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Permanent Link: http://ufdc.ufl.edu/IR00002203/00001
 Material Information
Title: Oral Health for Infants and Young Children
Physical Description: Fact Sheet
Creator: Valentín-Oquendo, Isabel
Publisher: University of Florida Cooperative Extension Service, Institute of Food and Agriculture Sciences, EDIS
Place of Publication: Gainesville, Fla.
Publication Date: 2002
 Notes
Acquisition: Collected for University of Florida's Institutional Repository by the UFIR Self-Submittal tool. Submitted by Melanie Mercer.
Publication Status: Published
General Note: "Publication date: April 2002."
General Note: "FCS8730-Eng"
 Record Information
Source Institution: University of Florida Institutional Repository
Holding Location: University of Florida
Rights Management: All rights reserved by the submitter.
System ID: IR00002203:00001


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FY46500 ( PDF )


Full Text

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1. This document is FCS8730-Eng, one of a series of the Department of Family, Youth and Community Sciences, Florida Cooperative Extension Service, Institute of Food and Agricultural Sciences, University of Florida. Publication date: April 2002. Reviewed: Jennifer Hillan, MSH, RD, LD/N, University of Florida. Please visit the EDIS Web site at http://edis.ifas.ufl.edu The Institute of Food and Agricultural Sciences is an equal opportunity/affirmative action employer authorized to provide research, educational information and other services only to individuals and institutions that function without regard to race, color, sex, age, handicap, or national origin. For information on obtaining other extension publications, contact your county Cooperative Extension Service office. Florida Cooperative Extension Service / Institute of Food and Agricultural Sciences / University of Florida / Christine Taylor Waddill, Dean 2. Isabel Valentn-Oquendo, MS, RD, LD/N, Curriculum Coordinator, Family Nutrition Program, Department of Family, Youth and Community Sciences, Cooperative Extension Service, Institute of Food and Agricultural Sciences, University of Florida, Gainesville, 32611. FCS8730-EngOral Health for Infants and Young Children1 Isabel Valentn-Oquendo 2 Good dental hygiene and nutrition can help build and maintain strong, healthy teeth. These good habits need to start early, from infancy. Lets see how we can do it! Nutrition and dental hygiene Breast milk and infant formula give babies all the nutrients they need for dental health. After feeding, clean your babys mouth, even if teeth are not present yet. Gently clean babys gums with a clean, wet gauze. Other recommendations for good dental health: Never dip pacifiers in sugar, honey, or juice. Start your baby with a cup at 6 months of age. Offer juices in a cup, not a bottle. Offer only water in the bottle at naps or bedtime. Wean your baby from the bottle shortly after his first birthday. Keeping him on the bottle too long can cause baby bottle tooth decay, which can affect eating and speaking. First visit to the dentist Children should have their first visit to the dentist at one year of age. This gives your child chance to get comfortable with the dental care staff, and he will learn about brushing and flossing. A word about fluoride Fluoride protects tooth enamel, but too much fluoride is not good. We get fluoride from fluoride supplements, fluoridated city water, and toothpaste. Fluoride supplements should be used only under doctors supervision. Children swallowing toothpaste can also get too much fluoride. Brush young childrens teeth with a wet toothbrush. Start using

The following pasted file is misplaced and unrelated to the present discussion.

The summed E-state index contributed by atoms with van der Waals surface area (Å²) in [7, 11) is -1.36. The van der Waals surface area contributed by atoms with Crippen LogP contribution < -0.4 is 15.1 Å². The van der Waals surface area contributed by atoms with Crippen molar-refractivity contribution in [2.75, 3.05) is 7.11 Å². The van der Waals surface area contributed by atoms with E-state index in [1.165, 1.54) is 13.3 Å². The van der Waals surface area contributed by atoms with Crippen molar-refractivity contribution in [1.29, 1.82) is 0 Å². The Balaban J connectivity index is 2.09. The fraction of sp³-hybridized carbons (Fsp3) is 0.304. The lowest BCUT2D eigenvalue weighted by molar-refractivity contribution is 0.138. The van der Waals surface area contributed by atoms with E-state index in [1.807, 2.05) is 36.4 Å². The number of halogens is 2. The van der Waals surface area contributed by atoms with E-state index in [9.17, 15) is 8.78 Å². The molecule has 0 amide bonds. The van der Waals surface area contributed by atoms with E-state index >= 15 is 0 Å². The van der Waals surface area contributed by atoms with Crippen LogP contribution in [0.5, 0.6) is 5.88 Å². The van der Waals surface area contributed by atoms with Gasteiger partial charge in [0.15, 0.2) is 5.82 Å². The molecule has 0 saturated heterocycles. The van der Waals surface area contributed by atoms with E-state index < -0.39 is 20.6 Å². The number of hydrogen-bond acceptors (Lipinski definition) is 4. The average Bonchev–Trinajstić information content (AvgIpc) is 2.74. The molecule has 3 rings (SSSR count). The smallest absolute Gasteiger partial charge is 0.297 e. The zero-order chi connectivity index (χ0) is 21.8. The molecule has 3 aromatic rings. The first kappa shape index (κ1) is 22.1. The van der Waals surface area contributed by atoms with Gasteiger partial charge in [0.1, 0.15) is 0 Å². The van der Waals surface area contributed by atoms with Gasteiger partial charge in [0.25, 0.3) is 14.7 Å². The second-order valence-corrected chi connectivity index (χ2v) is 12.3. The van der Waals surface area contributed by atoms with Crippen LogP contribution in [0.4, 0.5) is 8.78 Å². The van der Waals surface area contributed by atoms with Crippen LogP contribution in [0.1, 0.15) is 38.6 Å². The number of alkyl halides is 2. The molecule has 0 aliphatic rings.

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Oral Health for Infants and Young Children Page 2 April 2002 toothpaste only when the child is able to spit it out and then use only a pea-sized amount. Healthy eating habits Children tend to have problems with cavities. Eating starchy foods or sweets between meals, or sipping sweet beverages throughout the day increases the risk for caries. Encourage your children to practice eating habits that promote oral health. Eat starchy foods or sweets with meals. Eat fresh fruits and vegetables, yogurt, cheese, milk, and popcorn for snacks. Brush teeth after eating starchy foods for snacks.Other sources of sugarSyrup-type medications for children usually have sucrose. The sugar sucrose is used to mask the taste of medicine. Long-term use of these medications can lead to tooth decay. Encourage child to rinse his mouth or brush his teeth after taking any sucrosebased syrup medication. For reliable information on this topic, contact the Family and Consumer Sciences (FCS) agent at your County Extension office, a dental health professional or a registered dietitian (RD) in your community.